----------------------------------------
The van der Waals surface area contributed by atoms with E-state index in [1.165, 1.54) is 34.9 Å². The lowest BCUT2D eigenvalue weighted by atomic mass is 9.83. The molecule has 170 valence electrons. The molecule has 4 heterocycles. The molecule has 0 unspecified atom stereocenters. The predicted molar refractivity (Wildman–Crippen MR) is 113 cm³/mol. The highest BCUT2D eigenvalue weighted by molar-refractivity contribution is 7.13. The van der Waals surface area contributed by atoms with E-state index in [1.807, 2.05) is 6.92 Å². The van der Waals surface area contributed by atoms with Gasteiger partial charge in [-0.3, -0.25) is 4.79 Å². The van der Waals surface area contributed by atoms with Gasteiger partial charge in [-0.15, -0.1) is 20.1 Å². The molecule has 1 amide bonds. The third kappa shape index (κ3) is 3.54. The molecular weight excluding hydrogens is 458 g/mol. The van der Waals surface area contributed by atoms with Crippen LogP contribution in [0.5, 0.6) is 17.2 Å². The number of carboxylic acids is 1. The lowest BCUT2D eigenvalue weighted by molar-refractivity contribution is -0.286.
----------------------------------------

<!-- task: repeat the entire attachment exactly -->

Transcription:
The van der Waals surface area contributed by atoms with E-state index in [1.165, 1.54) is 34.9 Å². The lowest BCUT2D eigenvalue weighted by atomic mass is 9.83. The molecule has 170 valence electrons. The molecule has 4 heterocycles. The molecule has 0 unspecified atom stereocenters. The predicted molar refractivity (Wildman–Crippen MR) is 113 cm³/mol. The highest BCUT2D eigenvalue weighted by molar-refractivity contribution is 7.13. The van der Waals surface area contributed by atoms with E-state index in [1.807, 2.05) is 6.92 Å². The van der Waals surface area contributed by atoms with Gasteiger partial charge in [-0.3, -0.25) is 4.79 Å². The van der Waals surface area contributed by atoms with Gasteiger partial charge in [-0.15, -0.1) is 20.1 Å². The molecule has 1 amide bonds. The third kappa shape index (κ3) is 3.54. The molecular weight excluding hydrogens is 458 g/mol. The van der Waals surface area contributed by atoms with Crippen LogP contribution in [0.5, 0.6) is 17.2 Å². The number of carboxylic acids is 1. The lowest BCUT2D eigenvalue weighted by molar-refractivity contribution is -0.286.